Besides watching filming and talking to the talent, part of the fun of visiting sets is being able to walk around some of the locations people will eventually get to see on the big screen. In this case, most of the sets we saw were parts of Asgard, some familiar and some new.
The first day, we visited only one set that they were calling the “Medina Set,” essentially an Asgardian pub where the Gods hung out during their downtime, not that we expect them to have much of that during this movie. The pub was pretty much what you’d expect in that it had pillars and ornate decorations that seemed to be made from golden rock to give it a little more luster. It was a cool set but it probably was even better when filled with music and mead and people, which would include some of the other Asgardians from the comics including Volstagg’s family.
The next day we got to visit the Palace Dungeon, which looked like it had been carved out of the rock layer far below the city of Asgard with a long hallway lined with brightly-lit all-white cells with glass windows. They’re quite a stark contrast to the stone that makes up the majority of the dungeon with the ceilings and doors all being solid rock. Apparently one of these brightly-lit cells houses Loki when he’s brought back to Asgard but he wasn’t there on the day we visited, so we instead we watched 2nd Unit Director John Mahaffie (The Lord of the Rings, The Avengers) shoot an action scene of the Marauders invading the dungeon, fighting off the Asgardian guards, and releasing the prisoners.
Production designer Charles Wood joined us a little later to show us some of the other sets including Frigga’s Chambers, a set that also doubles as the Hall of Science, which contains a living section of the World Tree Ygdrassil as its centerpiece. This location is where the Asgardians find most of their scientific breakthroughs, although we didn’t learn what would be shot here, possibly a scene with Jane Foster. Frigga’s Chamber was filled with candles and urns and lounge chairs with a fountain in the middle replacing where Ygdrassil will be.
One of the few returning sets from the first movie is the Throne Room, which has been rebuilt on Shepperton’s largest set (with visual FX added later to make it look even bigger), although it was being modified the day we visited. Apparently, one of the Dark Elves’ Harrow ships crashes into the Throne Room, destroying it, so they were forced to rebuild that in order to shoot some earlier scenes.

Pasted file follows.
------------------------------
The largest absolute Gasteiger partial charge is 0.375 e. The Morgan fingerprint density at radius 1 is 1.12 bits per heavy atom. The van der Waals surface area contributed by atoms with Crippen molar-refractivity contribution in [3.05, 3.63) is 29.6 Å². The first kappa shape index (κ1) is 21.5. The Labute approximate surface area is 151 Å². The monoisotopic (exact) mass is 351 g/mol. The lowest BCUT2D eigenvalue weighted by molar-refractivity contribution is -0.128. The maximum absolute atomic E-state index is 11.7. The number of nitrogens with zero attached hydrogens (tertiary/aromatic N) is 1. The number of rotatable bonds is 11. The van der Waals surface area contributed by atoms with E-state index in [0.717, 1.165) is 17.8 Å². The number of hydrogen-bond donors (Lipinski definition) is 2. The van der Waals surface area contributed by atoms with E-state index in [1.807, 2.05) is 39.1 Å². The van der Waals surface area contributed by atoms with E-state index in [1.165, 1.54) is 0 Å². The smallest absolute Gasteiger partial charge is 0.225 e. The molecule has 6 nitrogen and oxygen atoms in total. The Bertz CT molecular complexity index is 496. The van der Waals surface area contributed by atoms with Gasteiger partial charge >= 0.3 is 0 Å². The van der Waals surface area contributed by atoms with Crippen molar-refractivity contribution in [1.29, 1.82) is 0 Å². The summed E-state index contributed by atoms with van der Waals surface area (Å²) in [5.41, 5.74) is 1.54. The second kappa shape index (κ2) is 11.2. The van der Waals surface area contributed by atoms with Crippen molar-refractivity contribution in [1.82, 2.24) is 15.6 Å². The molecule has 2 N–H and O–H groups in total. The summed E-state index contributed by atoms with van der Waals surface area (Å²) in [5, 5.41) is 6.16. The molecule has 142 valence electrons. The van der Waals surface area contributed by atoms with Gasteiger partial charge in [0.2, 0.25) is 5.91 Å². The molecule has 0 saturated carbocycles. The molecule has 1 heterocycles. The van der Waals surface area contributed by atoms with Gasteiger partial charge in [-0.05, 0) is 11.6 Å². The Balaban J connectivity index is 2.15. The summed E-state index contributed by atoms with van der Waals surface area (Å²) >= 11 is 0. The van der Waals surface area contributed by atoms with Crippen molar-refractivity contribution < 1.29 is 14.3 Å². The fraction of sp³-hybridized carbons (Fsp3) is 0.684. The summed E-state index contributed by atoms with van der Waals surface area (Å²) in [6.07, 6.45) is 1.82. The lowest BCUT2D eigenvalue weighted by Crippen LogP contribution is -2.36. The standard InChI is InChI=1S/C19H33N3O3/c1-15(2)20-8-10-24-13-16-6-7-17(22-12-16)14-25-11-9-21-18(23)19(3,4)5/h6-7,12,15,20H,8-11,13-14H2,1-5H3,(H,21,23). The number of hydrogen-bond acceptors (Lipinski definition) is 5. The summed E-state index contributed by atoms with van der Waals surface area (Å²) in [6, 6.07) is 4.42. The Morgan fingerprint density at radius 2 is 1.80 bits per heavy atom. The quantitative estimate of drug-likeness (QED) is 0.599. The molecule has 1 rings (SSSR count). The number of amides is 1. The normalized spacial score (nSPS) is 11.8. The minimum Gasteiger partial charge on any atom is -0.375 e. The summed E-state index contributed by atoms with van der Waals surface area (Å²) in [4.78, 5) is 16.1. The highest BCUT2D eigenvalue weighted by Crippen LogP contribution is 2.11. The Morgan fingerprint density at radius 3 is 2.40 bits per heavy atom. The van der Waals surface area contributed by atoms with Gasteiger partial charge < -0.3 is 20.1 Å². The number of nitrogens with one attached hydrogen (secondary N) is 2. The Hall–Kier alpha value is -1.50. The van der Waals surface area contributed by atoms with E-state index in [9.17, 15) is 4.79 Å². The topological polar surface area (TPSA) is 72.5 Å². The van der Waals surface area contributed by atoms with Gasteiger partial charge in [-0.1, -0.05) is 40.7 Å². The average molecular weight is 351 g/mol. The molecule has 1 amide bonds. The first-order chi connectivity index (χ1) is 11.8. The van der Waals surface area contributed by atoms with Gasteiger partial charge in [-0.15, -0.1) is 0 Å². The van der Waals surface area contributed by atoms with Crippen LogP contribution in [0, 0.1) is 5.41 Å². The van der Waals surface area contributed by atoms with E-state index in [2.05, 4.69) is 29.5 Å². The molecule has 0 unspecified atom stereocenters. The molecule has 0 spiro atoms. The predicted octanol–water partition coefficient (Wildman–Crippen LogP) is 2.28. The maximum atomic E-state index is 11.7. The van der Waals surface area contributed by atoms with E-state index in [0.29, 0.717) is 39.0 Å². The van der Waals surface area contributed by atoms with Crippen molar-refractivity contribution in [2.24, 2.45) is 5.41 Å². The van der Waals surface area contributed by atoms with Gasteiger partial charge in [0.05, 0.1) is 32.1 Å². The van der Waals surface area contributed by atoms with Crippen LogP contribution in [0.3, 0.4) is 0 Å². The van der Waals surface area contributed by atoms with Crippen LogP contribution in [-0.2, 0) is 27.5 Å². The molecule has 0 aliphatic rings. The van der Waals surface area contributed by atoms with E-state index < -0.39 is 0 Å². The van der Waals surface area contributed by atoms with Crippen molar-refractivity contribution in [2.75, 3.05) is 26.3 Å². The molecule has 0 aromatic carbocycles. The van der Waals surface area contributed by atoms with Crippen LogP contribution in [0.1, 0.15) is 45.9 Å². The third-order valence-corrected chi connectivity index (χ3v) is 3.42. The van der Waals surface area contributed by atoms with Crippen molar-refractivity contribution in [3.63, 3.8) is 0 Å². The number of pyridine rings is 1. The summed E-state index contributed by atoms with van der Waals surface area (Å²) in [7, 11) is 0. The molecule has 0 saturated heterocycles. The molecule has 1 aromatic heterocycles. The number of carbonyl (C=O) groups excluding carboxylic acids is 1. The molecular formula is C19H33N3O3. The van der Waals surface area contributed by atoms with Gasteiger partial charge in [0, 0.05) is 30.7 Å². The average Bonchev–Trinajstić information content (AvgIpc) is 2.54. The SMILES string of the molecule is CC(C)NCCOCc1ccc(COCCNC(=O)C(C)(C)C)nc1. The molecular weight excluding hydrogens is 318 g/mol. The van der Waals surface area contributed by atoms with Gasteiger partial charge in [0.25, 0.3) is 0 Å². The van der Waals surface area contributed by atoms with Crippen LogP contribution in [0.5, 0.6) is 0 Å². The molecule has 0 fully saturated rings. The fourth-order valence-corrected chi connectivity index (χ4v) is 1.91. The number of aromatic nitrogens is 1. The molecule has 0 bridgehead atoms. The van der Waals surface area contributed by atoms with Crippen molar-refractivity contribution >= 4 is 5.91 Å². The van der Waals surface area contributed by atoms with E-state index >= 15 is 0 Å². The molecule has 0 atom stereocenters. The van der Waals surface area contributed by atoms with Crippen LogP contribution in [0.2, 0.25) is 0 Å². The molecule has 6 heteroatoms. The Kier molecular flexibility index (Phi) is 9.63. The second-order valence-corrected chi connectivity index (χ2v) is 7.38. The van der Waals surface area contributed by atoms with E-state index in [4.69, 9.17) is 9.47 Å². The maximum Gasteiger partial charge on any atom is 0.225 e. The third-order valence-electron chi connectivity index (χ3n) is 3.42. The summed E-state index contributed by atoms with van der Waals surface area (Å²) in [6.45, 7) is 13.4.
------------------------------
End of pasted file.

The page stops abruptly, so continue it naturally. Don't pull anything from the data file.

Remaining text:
Some of the recurring visual themes throughout most of the sets were the use of tree branches representing Ygdrassil as well as images of the Midgard Serpent that represents Ragnarok. A lot of the sets we saw had been aged to show that we’re in older parts of Asgard.
Because they want to make Asgard even bigger than the previous movie, they shot aerial shots in various locations around the English coast to represent the shores of Asgard as well as shooting CG “plates” in Norway to create some of the other vast landscapes.
Like the previous movie, not all of Thor: The Dark World takes place on Asgard, but this time, the Earth side of the equation has been moved to London, and we had a chance to walk around Dr. Jane Foster’s swanky new London digs. As would be expected, much of the apartment was lined with books on science and physics and mathematics, as well as the required telescope for someone who studies the stars. There was also a piano on one side and on it was the sheet music for a song called “Thor the Thunder God,” presumably the theme from the cartoon? Jane’s large apartment even has an entire rooftop patio, so clearly, the work Foster’s been doing since the last movie has brought her much success.
The last set we saw, which was in use at the time, was the bridge of the Dark Elves’ Ark, a dark cavern-like structure with bio-organic tendril-like mechanisms inside of it. There’s also a command chair that looks like something out of H.R.Giger’s Alien designs, which is clearly an influence on the Dark Elves ships. On the next page, you can read about Thor: The Dark World‘s new villains as well as read an interview with Adewale Akinnuoye-Agbaje, who plays Algrim and Kurse.